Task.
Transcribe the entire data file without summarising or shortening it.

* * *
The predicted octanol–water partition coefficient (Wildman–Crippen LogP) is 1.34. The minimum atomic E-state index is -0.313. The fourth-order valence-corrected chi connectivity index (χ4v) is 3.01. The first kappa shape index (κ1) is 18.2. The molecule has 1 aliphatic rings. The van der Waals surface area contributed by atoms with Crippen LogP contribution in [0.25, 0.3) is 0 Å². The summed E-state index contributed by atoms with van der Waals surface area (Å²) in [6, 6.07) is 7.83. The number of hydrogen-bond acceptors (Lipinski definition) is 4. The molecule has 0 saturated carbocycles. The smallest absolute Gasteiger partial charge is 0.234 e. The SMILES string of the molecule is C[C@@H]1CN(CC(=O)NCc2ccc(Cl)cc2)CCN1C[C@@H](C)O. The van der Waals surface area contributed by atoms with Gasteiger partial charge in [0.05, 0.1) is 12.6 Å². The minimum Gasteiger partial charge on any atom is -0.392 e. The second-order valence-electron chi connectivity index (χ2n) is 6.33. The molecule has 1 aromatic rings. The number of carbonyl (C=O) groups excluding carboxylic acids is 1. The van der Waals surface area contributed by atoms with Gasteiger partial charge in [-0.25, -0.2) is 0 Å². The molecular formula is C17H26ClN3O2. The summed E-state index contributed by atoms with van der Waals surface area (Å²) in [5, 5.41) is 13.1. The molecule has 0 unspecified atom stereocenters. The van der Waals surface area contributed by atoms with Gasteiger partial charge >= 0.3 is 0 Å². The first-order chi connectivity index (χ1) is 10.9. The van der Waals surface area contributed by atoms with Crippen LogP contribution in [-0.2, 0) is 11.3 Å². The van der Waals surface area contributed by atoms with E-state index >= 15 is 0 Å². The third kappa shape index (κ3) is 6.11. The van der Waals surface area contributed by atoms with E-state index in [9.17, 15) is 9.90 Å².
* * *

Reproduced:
The predicted octanol–water partition coefficient (Wildman–Crippen LogP) is 1.34. The minimum atomic E-state index is -0.313. The fourth-order valence-corrected chi connectivity index (χ4v) is 3.01. The first kappa shape index (κ1) is 18.2. The molecule has 1 aliphatic rings. The van der Waals surface area contributed by atoms with Crippen LogP contribution in [0.25, 0.3) is 0 Å². The summed E-state index contributed by atoms with van der Waals surface area (Å²) in [6, 6.07) is 7.83. The number of hydrogen-bond acceptors (Lipinski definition) is 4. The molecule has 0 saturated carbocycles. The smallest absolute Gasteiger partial charge is 0.234 e. The SMILES string of the molecule is C[C@@H]1CN(CC(=O)NCc2ccc(Cl)cc2)CCN1C[C@@H](C)O. The van der Waals surface area contributed by atoms with Gasteiger partial charge in [0.05, 0.1) is 12.6 Å². The minimum Gasteiger partial charge on any atom is -0.392 e. The second-order valence-electron chi connectivity index (χ2n) is 6.33. The molecule has 1 aromatic rings. The number of carbonyl (C=O) groups excluding carboxylic acids is 1. The van der Waals surface area contributed by atoms with Gasteiger partial charge in [-0.25, -0.2) is 0 Å². The molecular formula is C17H26ClN3O2. The summed E-state index contributed by atoms with van der Waals surface area (Å²) in [5, 5.41) is 13.1. The molecule has 0 unspecified atom stereocenters. The van der Waals surface area contributed by atoms with Gasteiger partial charge >= 0.3 is 0 Å². The first-order chi connectivity index (χ1) is 10.9. The van der Waals surface area contributed by atoms with Crippen LogP contribution in [-0.2, 0) is 11.3 Å². The van der Waals surface area contributed by atoms with E-state index >= 15 is 0 Å². The third kappa shape index (κ3) is 6.11. The van der Waals surface area contributed by atoms with E-state index in [9.17, 15) is 9.90 Å².